In a study of blacks with normal kidney function, those with severe periodontal disease developed chronic kidney disease (CKD) at 4 times the rate of those without severe periodontal disease. The study that will be presented at ASN Kidney Week 2014 November 11¬-16 at the Pennsylvania Convention Center in Philadelphia, PA.
Periodontal disease is a chronic bacterial infection of the oral cavity, and it disproportionately affects African Americans. It's also been implicated as a potential risk factor for CKD. To investigate this potential link, researchers led by Vanessa Grubbs, MD (University of California, San Francisco) analyzed 699 African American adults who underwent complete dental examinations.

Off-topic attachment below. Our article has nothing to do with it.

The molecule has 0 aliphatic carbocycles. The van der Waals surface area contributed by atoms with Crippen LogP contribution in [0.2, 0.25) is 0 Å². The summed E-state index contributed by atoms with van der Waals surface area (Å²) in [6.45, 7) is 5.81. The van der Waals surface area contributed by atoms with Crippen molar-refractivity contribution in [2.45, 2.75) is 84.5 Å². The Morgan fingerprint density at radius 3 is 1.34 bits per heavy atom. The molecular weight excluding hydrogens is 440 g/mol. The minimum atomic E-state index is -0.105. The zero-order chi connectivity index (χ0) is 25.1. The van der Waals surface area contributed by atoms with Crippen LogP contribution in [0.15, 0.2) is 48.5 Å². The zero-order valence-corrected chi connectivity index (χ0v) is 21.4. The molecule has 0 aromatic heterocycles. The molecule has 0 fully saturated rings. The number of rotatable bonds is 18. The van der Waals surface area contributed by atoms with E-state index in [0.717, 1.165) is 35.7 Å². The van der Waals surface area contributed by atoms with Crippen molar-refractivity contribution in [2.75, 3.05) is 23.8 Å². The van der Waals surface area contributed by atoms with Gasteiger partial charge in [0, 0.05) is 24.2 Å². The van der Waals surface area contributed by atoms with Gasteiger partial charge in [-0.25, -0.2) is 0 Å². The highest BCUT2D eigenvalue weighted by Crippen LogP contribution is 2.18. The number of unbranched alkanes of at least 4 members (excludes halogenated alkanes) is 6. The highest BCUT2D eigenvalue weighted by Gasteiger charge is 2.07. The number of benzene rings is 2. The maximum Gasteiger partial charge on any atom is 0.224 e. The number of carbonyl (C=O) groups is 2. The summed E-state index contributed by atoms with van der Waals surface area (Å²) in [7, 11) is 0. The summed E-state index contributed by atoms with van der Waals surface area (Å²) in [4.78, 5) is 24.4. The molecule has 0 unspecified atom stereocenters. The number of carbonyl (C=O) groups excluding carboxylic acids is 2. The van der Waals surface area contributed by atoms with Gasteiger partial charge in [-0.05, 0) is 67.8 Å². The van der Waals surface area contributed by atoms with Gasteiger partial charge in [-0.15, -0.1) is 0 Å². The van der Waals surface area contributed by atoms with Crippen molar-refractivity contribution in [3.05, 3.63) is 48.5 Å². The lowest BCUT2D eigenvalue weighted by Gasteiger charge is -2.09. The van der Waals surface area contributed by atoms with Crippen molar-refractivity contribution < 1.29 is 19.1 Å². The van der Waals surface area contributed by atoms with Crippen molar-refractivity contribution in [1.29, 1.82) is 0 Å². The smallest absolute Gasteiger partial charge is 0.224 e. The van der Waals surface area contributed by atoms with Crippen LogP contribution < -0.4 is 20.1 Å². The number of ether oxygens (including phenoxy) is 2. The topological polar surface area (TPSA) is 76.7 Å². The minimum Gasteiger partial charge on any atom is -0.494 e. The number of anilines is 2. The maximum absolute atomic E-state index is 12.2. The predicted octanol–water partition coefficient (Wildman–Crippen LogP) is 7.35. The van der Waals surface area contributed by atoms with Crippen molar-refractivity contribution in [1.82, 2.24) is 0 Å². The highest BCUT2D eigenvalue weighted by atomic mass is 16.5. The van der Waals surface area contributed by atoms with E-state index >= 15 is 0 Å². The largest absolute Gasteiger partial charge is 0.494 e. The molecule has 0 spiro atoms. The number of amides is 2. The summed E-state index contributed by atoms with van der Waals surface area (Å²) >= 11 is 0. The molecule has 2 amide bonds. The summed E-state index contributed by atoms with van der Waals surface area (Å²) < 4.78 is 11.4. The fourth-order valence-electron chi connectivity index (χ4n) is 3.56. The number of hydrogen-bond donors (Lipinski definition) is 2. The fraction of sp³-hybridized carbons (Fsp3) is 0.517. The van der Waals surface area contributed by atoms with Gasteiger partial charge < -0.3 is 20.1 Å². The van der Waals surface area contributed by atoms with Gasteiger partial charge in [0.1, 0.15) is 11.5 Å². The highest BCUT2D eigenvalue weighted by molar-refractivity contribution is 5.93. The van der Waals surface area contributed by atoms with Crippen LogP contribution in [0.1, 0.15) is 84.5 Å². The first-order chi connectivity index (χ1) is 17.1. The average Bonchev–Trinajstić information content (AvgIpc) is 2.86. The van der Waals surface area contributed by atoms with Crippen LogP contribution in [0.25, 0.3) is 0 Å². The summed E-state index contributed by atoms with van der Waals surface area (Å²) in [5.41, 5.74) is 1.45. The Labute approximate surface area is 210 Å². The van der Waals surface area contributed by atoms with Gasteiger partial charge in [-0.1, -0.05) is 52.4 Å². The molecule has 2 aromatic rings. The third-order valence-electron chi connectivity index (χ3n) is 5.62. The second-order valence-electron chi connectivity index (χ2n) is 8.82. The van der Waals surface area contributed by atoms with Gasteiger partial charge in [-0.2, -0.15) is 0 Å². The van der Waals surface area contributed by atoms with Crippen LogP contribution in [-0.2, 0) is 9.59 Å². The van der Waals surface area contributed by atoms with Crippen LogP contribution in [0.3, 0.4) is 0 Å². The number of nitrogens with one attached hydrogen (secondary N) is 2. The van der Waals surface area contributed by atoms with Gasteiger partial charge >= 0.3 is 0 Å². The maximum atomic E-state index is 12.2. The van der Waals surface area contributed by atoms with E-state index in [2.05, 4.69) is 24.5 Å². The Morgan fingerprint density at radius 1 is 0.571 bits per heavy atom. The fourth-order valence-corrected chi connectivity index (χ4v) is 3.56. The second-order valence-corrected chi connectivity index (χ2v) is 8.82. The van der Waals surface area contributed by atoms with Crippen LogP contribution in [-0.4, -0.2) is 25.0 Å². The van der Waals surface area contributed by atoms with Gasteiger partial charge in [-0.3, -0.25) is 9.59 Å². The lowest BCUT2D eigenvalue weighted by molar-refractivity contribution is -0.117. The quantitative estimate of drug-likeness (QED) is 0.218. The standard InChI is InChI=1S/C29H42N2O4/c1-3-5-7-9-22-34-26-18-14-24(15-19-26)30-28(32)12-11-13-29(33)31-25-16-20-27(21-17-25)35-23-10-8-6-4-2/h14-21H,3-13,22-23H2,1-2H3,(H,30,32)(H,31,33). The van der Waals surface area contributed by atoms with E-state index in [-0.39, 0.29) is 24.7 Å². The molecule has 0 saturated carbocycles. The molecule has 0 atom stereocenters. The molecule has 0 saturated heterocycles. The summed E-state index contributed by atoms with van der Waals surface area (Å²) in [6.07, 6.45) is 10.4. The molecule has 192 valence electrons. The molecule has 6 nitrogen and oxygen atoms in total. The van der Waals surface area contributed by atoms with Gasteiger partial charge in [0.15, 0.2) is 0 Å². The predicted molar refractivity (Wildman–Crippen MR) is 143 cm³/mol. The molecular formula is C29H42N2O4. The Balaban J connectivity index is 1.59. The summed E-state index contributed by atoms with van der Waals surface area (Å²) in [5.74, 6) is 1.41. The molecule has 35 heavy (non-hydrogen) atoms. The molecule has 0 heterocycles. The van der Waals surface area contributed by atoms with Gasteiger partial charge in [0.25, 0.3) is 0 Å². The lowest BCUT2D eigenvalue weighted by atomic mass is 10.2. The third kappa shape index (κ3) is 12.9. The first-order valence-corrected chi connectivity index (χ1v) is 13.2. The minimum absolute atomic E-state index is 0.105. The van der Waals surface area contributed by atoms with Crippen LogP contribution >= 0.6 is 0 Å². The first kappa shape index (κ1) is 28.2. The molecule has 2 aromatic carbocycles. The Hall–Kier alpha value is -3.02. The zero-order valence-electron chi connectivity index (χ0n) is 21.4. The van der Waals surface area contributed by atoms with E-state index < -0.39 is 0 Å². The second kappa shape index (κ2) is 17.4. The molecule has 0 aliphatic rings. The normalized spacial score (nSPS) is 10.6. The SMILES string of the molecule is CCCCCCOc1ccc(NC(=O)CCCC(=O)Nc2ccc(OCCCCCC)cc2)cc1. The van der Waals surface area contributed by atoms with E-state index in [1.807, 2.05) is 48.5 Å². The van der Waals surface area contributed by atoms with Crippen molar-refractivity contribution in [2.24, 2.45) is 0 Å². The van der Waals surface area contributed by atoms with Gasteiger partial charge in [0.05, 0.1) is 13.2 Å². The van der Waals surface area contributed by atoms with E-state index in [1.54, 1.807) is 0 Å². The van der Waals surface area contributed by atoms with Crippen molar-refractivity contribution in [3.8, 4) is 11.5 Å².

During an average follow-up of 4.8 years, there were 21 (3.0%) new CKD cases. Participants with severe periodontal disease had a 4.2-fold greater incidence of CKD after adjusting for various factors (age, sex, diabetes, hypertension, smoking, and income) compared with those without severe periodontal disease.
"Because periodontal disease is common and can be prevented and treated, targeting it may be an important path towards reducing existing racial and ethnic disparities in chronic and end-stage kidney disease," said Dr. Grubbs.